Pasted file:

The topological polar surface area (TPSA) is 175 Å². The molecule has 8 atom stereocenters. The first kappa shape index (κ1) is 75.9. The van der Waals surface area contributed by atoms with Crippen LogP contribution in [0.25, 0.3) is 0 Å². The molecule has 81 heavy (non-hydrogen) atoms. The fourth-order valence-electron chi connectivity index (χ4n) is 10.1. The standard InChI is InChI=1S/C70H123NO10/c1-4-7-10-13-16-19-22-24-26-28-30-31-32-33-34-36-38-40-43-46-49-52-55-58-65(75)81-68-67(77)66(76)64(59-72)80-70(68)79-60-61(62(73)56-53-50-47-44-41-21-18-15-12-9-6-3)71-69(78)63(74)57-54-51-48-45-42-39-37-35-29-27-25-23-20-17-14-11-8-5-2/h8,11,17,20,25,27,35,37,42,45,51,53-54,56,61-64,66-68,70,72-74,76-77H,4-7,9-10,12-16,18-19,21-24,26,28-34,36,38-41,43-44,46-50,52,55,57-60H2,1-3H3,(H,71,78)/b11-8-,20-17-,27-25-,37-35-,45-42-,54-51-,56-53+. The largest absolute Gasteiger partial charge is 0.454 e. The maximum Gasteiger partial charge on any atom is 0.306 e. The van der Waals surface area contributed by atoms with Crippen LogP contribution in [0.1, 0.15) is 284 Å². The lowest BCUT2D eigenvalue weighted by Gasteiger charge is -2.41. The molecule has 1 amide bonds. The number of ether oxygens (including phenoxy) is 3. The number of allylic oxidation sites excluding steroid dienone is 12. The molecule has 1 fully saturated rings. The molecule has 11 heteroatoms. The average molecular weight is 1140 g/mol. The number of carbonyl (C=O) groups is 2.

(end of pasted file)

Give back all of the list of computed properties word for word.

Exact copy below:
The topological polar surface area (TPSA) is 175 Å². The molecule has 8 atom stereocenters. The first kappa shape index (κ1) is 75.9. The van der Waals surface area contributed by atoms with Crippen LogP contribution in [0.25, 0.3) is 0 Å². The molecule has 81 heavy (non-hydrogen) atoms. The fourth-order valence-electron chi connectivity index (χ4n) is 10.1. The standard InChI is InChI=1S/C70H123NO10/c1-4-7-10-13-16-19-22-24-26-28-30-31-32-33-34-36-38-40-43-46-49-52-55-58-65(75)81-68-67(77)66(76)64(59-72)80-70(68)79-60-61(62(73)56-53-50-47-44-41-21-18-15-12-9-6-3)71-69(78)63(74)57-54-51-48-45-42-39-37-35-29-27-25-23-20-17-14-11-8-5-2/h8,11,17,20,25,27,35,37,42,45,51,53-54,56,61-64,66-68,70,72-74,76-77H,4-7,9-10,12-16,18-19,21-24,26,28-34,36,38-41,43-44,46-50,52,55,57-60H2,1-3H3,(H,71,78)/b11-8-,20-17-,27-25-,37-35-,45-42-,54-51-,56-53+. The largest absolute Gasteiger partial charge is 0.454 e. The maximum Gasteiger partial charge on any atom is 0.306 e. The van der Waals surface area contributed by atoms with Crippen LogP contribution in [0.1, 0.15) is 284 Å². The lowest BCUT2D eigenvalue weighted by Gasteiger charge is -2.41. The molecule has 1 amide bonds. The number of ether oxygens (including phenoxy) is 3. The number of allylic oxidation sites excluding steroid dienone is 12. The molecule has 1 fully saturated rings. The molecule has 11 heteroatoms. The average molecular weight is 1140 g/mol. The number of carbonyl (C=O) groups is 2.